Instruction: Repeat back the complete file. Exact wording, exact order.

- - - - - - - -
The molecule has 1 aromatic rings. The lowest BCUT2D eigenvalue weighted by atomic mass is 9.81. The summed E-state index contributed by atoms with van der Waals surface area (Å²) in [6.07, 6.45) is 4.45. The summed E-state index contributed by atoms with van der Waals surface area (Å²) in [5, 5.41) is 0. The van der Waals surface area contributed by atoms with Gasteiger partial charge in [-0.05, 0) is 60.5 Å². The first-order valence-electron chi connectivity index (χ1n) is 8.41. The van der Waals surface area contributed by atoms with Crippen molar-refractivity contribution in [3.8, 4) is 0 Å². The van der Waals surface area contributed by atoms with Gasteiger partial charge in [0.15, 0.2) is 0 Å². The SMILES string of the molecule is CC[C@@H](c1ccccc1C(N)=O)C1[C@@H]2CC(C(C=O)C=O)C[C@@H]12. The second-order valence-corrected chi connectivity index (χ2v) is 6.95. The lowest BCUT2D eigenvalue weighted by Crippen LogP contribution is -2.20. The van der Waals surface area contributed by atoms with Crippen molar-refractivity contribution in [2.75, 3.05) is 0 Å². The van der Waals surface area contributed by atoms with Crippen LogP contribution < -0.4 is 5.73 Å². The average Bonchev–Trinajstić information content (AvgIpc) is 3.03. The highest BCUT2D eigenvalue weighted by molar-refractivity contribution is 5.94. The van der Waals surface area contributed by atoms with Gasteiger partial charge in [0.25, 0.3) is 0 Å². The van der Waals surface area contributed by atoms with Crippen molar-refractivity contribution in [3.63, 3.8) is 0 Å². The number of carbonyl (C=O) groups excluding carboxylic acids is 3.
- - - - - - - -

The molecule has 1 aromatic rings. The lowest BCUT2D eigenvalue weighted by atomic mass is 9.81. The summed E-state index contributed by atoms with van der Waals surface area (Å²) in [6.07, 6.45) is 4.45. The summed E-state index contributed by atoms with van der Waals surface area (Å²) in [5, 5.41) is 0. The van der Waals surface area contributed by atoms with Gasteiger partial charge in [-0.05, 0) is 60.5 Å². The first-order valence-electron chi connectivity index (χ1n) is 8.41. The van der Waals surface area contributed by atoms with Crippen molar-refractivity contribution in [3.8, 4) is 0 Å². The van der Waals surface area contributed by atoms with Gasteiger partial charge in [0.15, 0.2) is 0 Å². The SMILES string of the molecule is CC[C@@H](c1ccccc1C(N)=O)C1[C@@H]2CC(C(C=O)C=O)C[C@@H]12. The second-order valence-corrected chi connectivity index (χ2v) is 6.95. The lowest BCUT2D eigenvalue weighted by Crippen LogP contribution is -2.20. The van der Waals surface area contributed by atoms with Crippen molar-refractivity contribution in [2.75, 3.05) is 0 Å². The van der Waals surface area contributed by atoms with Crippen LogP contribution < -0.4 is 5.73 Å². The average Bonchev–Trinajstić information content (AvgIpc) is 3.03. The highest BCUT2D eigenvalue weighted by molar-refractivity contribution is 5.94. The van der Waals surface area contributed by atoms with Gasteiger partial charge in [0.25, 0.3) is 0 Å². The van der Waals surface area contributed by atoms with Crippen molar-refractivity contribution in [3.63, 3.8) is 0 Å². The number of carbonyl (C=O) groups excluding carboxylic acids is 3.